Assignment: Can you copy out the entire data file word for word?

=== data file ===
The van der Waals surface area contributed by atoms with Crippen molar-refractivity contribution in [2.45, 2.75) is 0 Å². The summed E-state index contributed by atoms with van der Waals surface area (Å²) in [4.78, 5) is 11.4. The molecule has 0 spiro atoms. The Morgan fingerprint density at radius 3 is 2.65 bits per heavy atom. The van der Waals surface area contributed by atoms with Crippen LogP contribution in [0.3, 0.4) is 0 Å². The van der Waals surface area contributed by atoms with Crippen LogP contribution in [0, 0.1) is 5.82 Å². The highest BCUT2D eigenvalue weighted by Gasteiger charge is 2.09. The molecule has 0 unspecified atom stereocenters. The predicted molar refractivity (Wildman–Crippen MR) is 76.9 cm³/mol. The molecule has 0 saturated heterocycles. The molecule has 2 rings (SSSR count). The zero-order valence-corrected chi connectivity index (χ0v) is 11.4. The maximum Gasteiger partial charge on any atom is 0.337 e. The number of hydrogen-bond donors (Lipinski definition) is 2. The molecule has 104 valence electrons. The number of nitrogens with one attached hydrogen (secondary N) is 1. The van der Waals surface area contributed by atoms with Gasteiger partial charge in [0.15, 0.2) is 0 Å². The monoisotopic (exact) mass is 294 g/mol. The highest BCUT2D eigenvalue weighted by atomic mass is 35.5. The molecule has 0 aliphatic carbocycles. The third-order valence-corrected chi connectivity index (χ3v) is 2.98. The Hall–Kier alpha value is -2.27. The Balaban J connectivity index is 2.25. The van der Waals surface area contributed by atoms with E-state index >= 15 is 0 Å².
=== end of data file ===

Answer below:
The van der Waals surface area contributed by atoms with Crippen molar-refractivity contribution in [2.45, 2.75) is 0 Å². The summed E-state index contributed by atoms with van der Waals surface area (Å²) in [4.78, 5) is 11.4. The molecule has 0 spiro atoms. The Morgan fingerprint density at radius 3 is 2.65 bits per heavy atom. The van der Waals surface area contributed by atoms with Crippen LogP contribution in [0.3, 0.4) is 0 Å². The van der Waals surface area contributed by atoms with Crippen LogP contribution in [0, 0.1) is 5.82 Å². The highest BCUT2D eigenvalue weighted by Gasteiger charge is 2.09. The molecule has 0 unspecified atom stereocenters. The predicted molar refractivity (Wildman–Crippen MR) is 76.9 cm³/mol. The molecule has 0 saturated heterocycles. The molecule has 2 rings (SSSR count). The zero-order valence-corrected chi connectivity index (χ0v) is 11.4. The maximum Gasteiger partial charge on any atom is 0.337 e. The number of hydrogen-bond donors (Lipinski definition) is 2. The molecule has 104 valence electrons. The number of nitrogens with one attached hydrogen (secondary N) is 1. The van der Waals surface area contributed by atoms with Gasteiger partial charge in [0.15, 0.2) is 0 Å². The monoisotopic (exact) mass is 294 g/mol. The highest BCUT2D eigenvalue weighted by atomic mass is 35.5. The molecule has 0 aliphatic carbocycles. The third-order valence-corrected chi connectivity index (χ3v) is 2.98. The Hall–Kier alpha value is -2.27. The Balaban J connectivity index is 2.25. The van der Waals surface area contributed by atoms with E-state index >= 15 is 0 Å².